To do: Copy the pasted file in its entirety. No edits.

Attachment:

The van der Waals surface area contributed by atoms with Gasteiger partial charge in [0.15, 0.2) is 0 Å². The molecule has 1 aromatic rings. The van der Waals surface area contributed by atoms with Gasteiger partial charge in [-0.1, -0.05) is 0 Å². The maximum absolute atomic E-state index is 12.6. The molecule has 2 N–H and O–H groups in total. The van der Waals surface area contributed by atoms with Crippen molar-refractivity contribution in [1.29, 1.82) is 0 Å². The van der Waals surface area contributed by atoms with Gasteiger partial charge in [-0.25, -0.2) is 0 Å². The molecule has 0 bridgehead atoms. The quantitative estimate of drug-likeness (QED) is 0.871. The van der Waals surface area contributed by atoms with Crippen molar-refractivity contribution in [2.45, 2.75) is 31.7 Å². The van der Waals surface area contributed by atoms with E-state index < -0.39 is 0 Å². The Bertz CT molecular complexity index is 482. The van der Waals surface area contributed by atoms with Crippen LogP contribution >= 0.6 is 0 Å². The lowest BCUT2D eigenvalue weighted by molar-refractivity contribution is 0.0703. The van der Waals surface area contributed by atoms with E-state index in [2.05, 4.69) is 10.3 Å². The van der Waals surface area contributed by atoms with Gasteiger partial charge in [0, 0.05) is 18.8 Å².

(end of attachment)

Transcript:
The van der Waals surface area contributed by atoms with Gasteiger partial charge in [0.15, 0.2) is 0 Å². The molecule has 1 aromatic rings. The van der Waals surface area contributed by atoms with Gasteiger partial charge in [-0.1, -0.05) is 0 Å². The maximum absolute atomic E-state index is 12.6. The molecule has 2 N–H and O–H groups in total. The van der Waals surface area contributed by atoms with Crippen molar-refractivity contribution in [1.29, 1.82) is 0 Å². The van der Waals surface area contributed by atoms with Gasteiger partial charge in [-0.25, -0.2) is 0 Å². The molecule has 0 bridgehead atoms. The quantitative estimate of drug-likeness (QED) is 0.871. The van der Waals surface area contributed by atoms with Crippen molar-refractivity contribution in [2.45, 2.75) is 31.7 Å². The van der Waals surface area contributed by atoms with E-state index < -0.39 is 0 Å². The Bertz CT molecular complexity index is 482. The van der Waals surface area contributed by atoms with Crippen LogP contribution >= 0.6 is 0 Å². The lowest BCUT2D eigenvalue weighted by molar-refractivity contribution is 0.0703. The van der Waals surface area contributed by atoms with E-state index in [2.05, 4.69) is 10.3 Å². The van der Waals surface area contributed by atoms with Gasteiger partial charge in [0, 0.05) is 18.8 Å².